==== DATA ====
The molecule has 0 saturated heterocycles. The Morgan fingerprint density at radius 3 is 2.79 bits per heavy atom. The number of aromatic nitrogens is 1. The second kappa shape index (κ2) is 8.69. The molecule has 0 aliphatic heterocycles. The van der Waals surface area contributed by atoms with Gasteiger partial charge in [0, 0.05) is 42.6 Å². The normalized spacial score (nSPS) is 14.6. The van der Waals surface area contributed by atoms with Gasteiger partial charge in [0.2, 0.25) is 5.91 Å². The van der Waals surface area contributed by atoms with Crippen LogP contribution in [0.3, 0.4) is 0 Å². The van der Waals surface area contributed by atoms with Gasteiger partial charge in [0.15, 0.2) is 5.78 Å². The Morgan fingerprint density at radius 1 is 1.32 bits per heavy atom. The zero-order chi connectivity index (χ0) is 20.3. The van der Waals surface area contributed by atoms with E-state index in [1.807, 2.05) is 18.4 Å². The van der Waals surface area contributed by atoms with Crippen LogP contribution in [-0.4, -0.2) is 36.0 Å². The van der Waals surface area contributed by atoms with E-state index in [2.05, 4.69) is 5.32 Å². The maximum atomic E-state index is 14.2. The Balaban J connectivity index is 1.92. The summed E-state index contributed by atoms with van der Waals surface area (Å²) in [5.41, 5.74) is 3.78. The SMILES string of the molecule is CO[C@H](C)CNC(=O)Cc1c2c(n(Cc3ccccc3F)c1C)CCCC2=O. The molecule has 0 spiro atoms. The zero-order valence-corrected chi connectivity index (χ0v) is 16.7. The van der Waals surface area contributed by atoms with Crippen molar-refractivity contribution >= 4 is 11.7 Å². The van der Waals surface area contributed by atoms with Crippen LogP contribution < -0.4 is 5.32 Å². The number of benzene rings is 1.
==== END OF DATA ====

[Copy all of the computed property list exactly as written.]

The molecule has 0 saturated heterocycles. The Morgan fingerprint density at radius 3 is 2.79 bits per heavy atom. The number of aromatic nitrogens is 1. The second kappa shape index (κ2) is 8.69. The molecule has 0 aliphatic heterocycles. The van der Waals surface area contributed by atoms with Gasteiger partial charge in [0, 0.05) is 42.6 Å². The normalized spacial score (nSPS) is 14.6. The van der Waals surface area contributed by atoms with Gasteiger partial charge in [0.2, 0.25) is 5.91 Å². The van der Waals surface area contributed by atoms with Crippen LogP contribution in [0.3, 0.4) is 0 Å². The van der Waals surface area contributed by atoms with Gasteiger partial charge in [0.15, 0.2) is 5.78 Å². The Morgan fingerprint density at radius 1 is 1.32 bits per heavy atom. The zero-order chi connectivity index (χ0) is 20.3. The van der Waals surface area contributed by atoms with E-state index in [1.807, 2.05) is 18.4 Å². The van der Waals surface area contributed by atoms with Crippen LogP contribution in [-0.4, -0.2) is 36.0 Å². The van der Waals surface area contributed by atoms with E-state index in [2.05, 4.69) is 5.32 Å². The maximum atomic E-state index is 14.2. The Balaban J connectivity index is 1.92. The summed E-state index contributed by atoms with van der Waals surface area (Å²) in [5.41, 5.74) is 3.78. The SMILES string of the molecule is CO[C@H](C)CNC(=O)Cc1c2c(n(Cc3ccccc3F)c1C)CCCC2=O. The molecule has 0 spiro atoms. The zero-order valence-corrected chi connectivity index (χ0v) is 16.7. The van der Waals surface area contributed by atoms with Crippen molar-refractivity contribution >= 4 is 11.7 Å². The van der Waals surface area contributed by atoms with Crippen LogP contribution < -0.4 is 5.32 Å². The number of benzene rings is 1.